While some got electricity restored sooner than they expected, others couldn’t understand why they were the only ones left in the dark in their neighborhood.
OREGON CITY, Ore. — Damon Semmel and his wife have been on the phone with PGE a lot lately, hearing about transformers and circuits.
“It’s hard to take with any kind of confidence when you’ve been hearing this day after day after day,” Semmel said.
PGE said last Thursday its goal was to get the number of customers without power down from about 100,000 to about 15,000 by the end of Friday. The number of customers without power at 6 a.m. Monday was 21,491, as the company said it continued to come up against several challenges.
But the power is still out for the Semmel family and has been for over a week, while others all around them have their electricity back.
“And it’s like, what’s going on here right smack dab in the middle of Oregon City?” Semmel said. “It’s really confusing to me, I just can’t figure how we’re the only ones on this power grid still without power after eight days, and we’ve been told this morning that we can expect up to seven more days.”
The couple’s home is in a condo complex of 20 units in the shadow of large electric transmission lines. Everyone at Tartan Hilltop, including some sick and elderly, doesn’t have power. However, next door and down Gaffney Lane, life seems almost back to normal, with businesses up and running.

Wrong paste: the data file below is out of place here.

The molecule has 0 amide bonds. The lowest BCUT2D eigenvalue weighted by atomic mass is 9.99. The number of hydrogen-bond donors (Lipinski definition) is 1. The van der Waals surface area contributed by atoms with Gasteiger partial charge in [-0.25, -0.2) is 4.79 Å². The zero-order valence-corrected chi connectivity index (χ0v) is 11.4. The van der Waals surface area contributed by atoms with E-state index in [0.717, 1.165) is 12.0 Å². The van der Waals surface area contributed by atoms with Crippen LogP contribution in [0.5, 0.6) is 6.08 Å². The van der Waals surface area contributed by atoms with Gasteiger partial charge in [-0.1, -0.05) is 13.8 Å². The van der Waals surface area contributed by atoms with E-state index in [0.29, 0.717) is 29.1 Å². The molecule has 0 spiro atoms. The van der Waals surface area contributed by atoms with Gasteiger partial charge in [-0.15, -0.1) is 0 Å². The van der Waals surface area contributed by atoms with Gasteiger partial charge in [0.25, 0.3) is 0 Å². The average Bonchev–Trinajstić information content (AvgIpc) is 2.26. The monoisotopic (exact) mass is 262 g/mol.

There was better news for Rod Stevens of hard-hit Silverton. Stevens is a former KGW News photographer who showed us the damage at his family home last Friday. He expected it could be many more days or even weeks before PGE got to him. But crews arrived Saturday and did the work required to get the power back on.
In rural areas of Clackamas County, the Oregon National Guard worked with the Clackamas County Sheriff’s Office to deliver help to 50 residents on Sunday. There are a lot of people without power and in need here, according to county chair Tootie Smith.
“We’re very concerned with the medically fragile, our children, and just people who can’t have heat, they may be out of food and water, and they may be unable to get out to the road,” Smith said.
Back in Oregon City, Damon Semmel is surviving with a makeshift Sterno-fueled heater in their front room, and other adjustments.
“I’ve been cooking on my propane grill outside and we have flashlights. I’m a little bit well prepared, we have an emergency weather radio,” said the homeowner, who is trying to remain hopeful that the power will eventually flow from the lines across Gaffney Lane back to his small condo complex. “And if it comes back on in time — any time — I will certainly let you guys know.”